Family lawyer clears up common misconception

03 January 2018 By Emma Ryan
Family law

A Queensland lawyer has responded to what she calls a misconstrued notion many have about family law outcomes.

Creevey Russell Lawyers’ Leith Sinclair said there’s a perception rife within family law that assets are distributed equally in the event of a break-up, however noted that this couldn’t be further from the truth in many cases.

Ms Sinclair said while people often believe at the end of a relationship, the pool of assets, liabilities and financial resources is divided equally by the court, the outcome of family law court settlements is prone to “swings and roundabouts”.

“Often, at the end of a long relationship, the court will make an order where each party gets an equal share,” Ms Sinclair said.


“But this decision is not the starting point: instead, it is the result of a particular approach and analysis carried out by the court, taking into consideration various factors.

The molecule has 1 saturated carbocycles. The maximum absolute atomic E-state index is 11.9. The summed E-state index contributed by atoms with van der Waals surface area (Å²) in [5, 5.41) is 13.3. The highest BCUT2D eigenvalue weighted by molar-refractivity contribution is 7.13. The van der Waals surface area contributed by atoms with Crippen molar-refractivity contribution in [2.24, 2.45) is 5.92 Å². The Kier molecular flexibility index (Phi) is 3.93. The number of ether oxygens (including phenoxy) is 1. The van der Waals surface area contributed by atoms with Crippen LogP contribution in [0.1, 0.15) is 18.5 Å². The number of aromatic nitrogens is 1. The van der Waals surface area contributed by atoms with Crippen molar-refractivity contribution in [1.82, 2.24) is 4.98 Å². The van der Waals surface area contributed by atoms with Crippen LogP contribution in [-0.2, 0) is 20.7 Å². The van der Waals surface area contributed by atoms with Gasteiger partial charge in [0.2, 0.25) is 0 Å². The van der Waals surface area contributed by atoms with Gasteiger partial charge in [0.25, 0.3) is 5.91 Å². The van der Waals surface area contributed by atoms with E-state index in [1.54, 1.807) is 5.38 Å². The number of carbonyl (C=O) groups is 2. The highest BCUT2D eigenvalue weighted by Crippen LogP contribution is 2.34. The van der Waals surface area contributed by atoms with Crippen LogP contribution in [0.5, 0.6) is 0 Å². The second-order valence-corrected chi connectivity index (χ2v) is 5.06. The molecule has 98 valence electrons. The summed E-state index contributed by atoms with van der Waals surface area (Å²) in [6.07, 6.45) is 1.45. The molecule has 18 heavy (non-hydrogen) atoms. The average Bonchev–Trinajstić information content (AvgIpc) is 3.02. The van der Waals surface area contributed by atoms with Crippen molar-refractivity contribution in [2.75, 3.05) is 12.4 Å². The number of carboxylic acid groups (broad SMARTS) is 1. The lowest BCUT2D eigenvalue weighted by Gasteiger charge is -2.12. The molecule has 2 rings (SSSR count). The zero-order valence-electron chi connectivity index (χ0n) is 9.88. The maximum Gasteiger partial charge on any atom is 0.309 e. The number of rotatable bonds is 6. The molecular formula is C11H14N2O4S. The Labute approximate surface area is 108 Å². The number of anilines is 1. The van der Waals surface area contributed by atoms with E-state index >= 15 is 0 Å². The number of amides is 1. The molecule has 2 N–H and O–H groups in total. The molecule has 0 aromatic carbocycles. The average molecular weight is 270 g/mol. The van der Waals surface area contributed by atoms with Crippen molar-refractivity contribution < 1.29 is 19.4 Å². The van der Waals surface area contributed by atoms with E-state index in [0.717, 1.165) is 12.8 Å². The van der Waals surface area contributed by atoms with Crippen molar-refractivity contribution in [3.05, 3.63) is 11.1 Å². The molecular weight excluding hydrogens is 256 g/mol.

“Every outcome is different, just like every relationship is different.”

Ms Sinclair said there are many factors that often see the court decide one party should get more than the other party.

This includes if one party has the majority care of the children of the relationship; if there is no, or little, likelihood of the children’s expenses being shared; and if one party can prove they have health issues that impact on their employment prospects.

She added that the court can also rule in favour of one party if one party earns a lot more than the other party; if one party brought into the relationship most of the value of assets at the start of the relationship; and/or if one party, during the relationship, received an inheritance, or won money, or otherwise enjoyed a windfall.

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“The effect of the presence of a factor like those listed is rarely significant,” Ms Sinclair said.

“Sometimes, it can result in a humble adjustment of around 1-2 per cent extra. Rarely will it be more than 10 per cent extra.

“Often, any adjustment for one party might [be] adjusted back because of a similar adjustment for the other party, like swings and roundabouts.”

Family lawyer clears up common misconception
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